Jul 21, 2020

Axios China

Happy Tuesday, and welcome back to Axios China. Today, we've got potential visa restrictions, Xinjiang shirt factories, Mark Esper on the South China Sea, and a lot more.

  • Mark your calendars! Axios on HBO returns on Aug. 3.
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⚡️ Situational awareness: The Department of Justice has just indicted two Chinese hackers for targeting companies working on COVID-19 vaccine research. Go deeper.

This newsletter is 1,566 words, a 6-minute read.

1 big thing: CCP membership has long been an obstacle to immigration

Illustration: Annelise Capossela/Axios

Chinese Communist Party members and their families may face new restrictions on traveling to the U.S. that would be a dramatic expansion of current limits.

Why it matters: U.S. law, on paper at least, has long prohibited CCP members from immigrating, but the proposed policy could gut people-to-people ties between the two countries and mark a near-break in diplomatic relations.

Driving the news: The Trump administration is considering banning CCP members and their families from entering the U.S., according to a New York Times report.

  • The proposed policy would apply to both immigrant and nonimmigrant visas, such as tourist, study and work visas.
  • It would invoke the same provision in the Immigration and Nationality Act as President Trump's 2017 travel ban on people from several Muslim-majority countries.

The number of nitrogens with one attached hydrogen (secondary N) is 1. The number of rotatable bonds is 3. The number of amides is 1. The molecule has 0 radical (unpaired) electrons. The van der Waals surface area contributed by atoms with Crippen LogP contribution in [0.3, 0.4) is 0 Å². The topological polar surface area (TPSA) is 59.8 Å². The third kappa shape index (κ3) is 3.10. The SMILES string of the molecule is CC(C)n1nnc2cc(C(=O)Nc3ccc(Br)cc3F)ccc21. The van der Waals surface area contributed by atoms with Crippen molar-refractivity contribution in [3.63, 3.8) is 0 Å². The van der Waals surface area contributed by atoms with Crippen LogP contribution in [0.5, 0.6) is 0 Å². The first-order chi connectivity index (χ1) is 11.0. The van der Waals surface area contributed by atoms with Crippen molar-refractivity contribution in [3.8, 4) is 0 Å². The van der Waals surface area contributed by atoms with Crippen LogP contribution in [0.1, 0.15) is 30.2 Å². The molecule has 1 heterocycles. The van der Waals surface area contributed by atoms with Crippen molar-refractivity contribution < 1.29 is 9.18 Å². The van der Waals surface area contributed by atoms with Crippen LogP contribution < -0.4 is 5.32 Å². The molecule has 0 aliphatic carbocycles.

• It could apply to as many as 270 million Chinese people, according to an administration estimate.

But such a broad measure is raft with problems.

  • It doesn't take into account the fact that party membership in a one-party state is a structural part of life for many people that is often necessary to have a successful career. It's also a primary way to participate in community organizing.
  • Membership can even provide some political protection for people who want to push the boundaries.
  • Party membership usually isn't publicly disclosed, especially among the rank and file, making it difficult for U.S. consular and border officials to check the veracity of some applications.
  • Yes, but: Party membership would likely be identifiable in enough situations to have a major deterrent effect on party members attempting to visit the U.S.

What they're saying: Analysts have widely criticized the proposal as discriminatory, needlessly broad and harmful.

  • Such a move would more or less augur “an end of the [U.S.-China] bilateral relationship,” Richard McGregor, a senior fellow at the Lowy Institute in Sydney, told the South China Morning Post.
  • It could damage people-to-people exchanges, gut academic programs, hinder business deals and separate Chinese families, as well as make face-to-face meetings between top U.S. and Chinese officials fraught with logistical difficulties.

Background: U.S. immigration law contains a decades-old provision making anyone affiliated with a communist party ineligible for a green card or citizenship.

  • But in practice, "very few people get excluded on the basis of party membership," Gary Chodorow, a U.S. immigration attorney in Beijing, told Axios.
  • That's due to a variety of factors, including light enforcement, waivers and because the immigrant visa form only asks about current, not past, membership.

Beijing has dealt with this restriction for decades. The Chinese Communist Party has a set procedure that allows members to apply to have their party membership canceled in advance of temporary travel abroad.

  • The process allows party members to remain in good standing so that they can rejoin the party after they return.
  • Party members often aren't able to fulfill membership requirements while abroad, such as participating in meetings and paying dues, so this procedure gives members the ability to go abroad without facing disciplinary action for allowing their membership to lapse.